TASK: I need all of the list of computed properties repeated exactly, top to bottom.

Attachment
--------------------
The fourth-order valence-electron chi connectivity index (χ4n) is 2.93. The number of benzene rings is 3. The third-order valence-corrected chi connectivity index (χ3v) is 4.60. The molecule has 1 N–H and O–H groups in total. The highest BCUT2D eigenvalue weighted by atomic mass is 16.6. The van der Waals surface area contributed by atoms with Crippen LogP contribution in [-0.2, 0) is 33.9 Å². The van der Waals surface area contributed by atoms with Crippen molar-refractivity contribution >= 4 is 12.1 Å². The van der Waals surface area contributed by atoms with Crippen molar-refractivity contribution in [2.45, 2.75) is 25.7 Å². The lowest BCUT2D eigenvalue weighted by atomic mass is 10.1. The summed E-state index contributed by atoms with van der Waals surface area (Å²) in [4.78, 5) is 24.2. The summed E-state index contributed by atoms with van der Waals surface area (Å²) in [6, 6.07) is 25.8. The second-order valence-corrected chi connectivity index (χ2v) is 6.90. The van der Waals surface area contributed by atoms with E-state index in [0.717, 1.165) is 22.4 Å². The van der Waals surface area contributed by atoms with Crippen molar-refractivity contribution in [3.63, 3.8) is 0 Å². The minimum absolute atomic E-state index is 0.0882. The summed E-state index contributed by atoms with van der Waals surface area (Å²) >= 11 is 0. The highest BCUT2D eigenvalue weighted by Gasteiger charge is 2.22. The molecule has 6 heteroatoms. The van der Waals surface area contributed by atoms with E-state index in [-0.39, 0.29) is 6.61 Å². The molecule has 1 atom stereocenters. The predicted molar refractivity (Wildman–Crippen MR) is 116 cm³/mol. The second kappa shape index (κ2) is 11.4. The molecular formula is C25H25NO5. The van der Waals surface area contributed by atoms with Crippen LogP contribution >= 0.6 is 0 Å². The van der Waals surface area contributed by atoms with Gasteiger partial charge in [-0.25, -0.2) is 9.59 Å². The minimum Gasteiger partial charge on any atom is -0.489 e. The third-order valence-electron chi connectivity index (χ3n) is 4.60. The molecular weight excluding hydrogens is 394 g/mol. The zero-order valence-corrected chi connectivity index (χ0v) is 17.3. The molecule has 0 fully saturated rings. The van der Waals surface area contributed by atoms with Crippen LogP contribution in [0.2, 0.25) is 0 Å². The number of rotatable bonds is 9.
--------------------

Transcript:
The fourth-order valence-electron chi connectivity index (χ4n) is 2.93. The number of benzene rings is 3. The third-order valence-corrected chi connectivity index (χ3v) is 4.60. The molecule has 1 N–H and O–H groups in total. The highest BCUT2D eigenvalue weighted by atomic mass is 16.6. The van der Waals surface area contributed by atoms with Crippen LogP contribution in [-0.2, 0) is 33.9 Å². The van der Waals surface area contributed by atoms with Crippen molar-refractivity contribution >= 4 is 12.1 Å². The van der Waals surface area contributed by atoms with Crippen molar-refractivity contribution in [2.45, 2.75) is 25.7 Å². The lowest BCUT2D eigenvalue weighted by atomic mass is 10.1. The summed E-state index contributed by atoms with van der Waals surface area (Å²) in [4.78, 5) is 24.2. The summed E-state index contributed by atoms with van der Waals surface area (Å²) in [6, 6.07) is 25.8. The second-order valence-corrected chi connectivity index (χ2v) is 6.90. The van der Waals surface area contributed by atoms with E-state index in [0.717, 1.165) is 22.4 Å². The van der Waals surface area contributed by atoms with Crippen molar-refractivity contribution in [3.63, 3.8) is 0 Å². The minimum absolute atomic E-state index is 0.0882. The summed E-state index contributed by atoms with van der Waals surface area (Å²) >= 11 is 0. The highest BCUT2D eigenvalue weighted by Gasteiger charge is 2.22. The molecule has 6 heteroatoms. The van der Waals surface area contributed by atoms with E-state index in [-0.39, 0.29) is 6.61 Å². The molecule has 1 atom stereocenters. The predicted molar refractivity (Wildman–Crippen MR) is 116 cm³/mol. The second kappa shape index (κ2) is 11.4. The molecular formula is C25H25NO5. The van der Waals surface area contributed by atoms with Crippen LogP contribution >= 0.6 is 0 Å². The van der Waals surface area contributed by atoms with Gasteiger partial charge in [-0.25, -0.2) is 9.59 Å². The minimum Gasteiger partial charge on any atom is -0.489 e. The third-order valence-electron chi connectivity index (χ3n) is 4.60. The molecular weight excluding hydrogens is 394 g/mol. The zero-order valence-corrected chi connectivity index (χ0v) is 17.3. The molecule has 0 fully saturated rings. The van der Waals surface area contributed by atoms with Crippen LogP contribution in [0.2, 0.25) is 0 Å². The number of rotatable bonds is 9.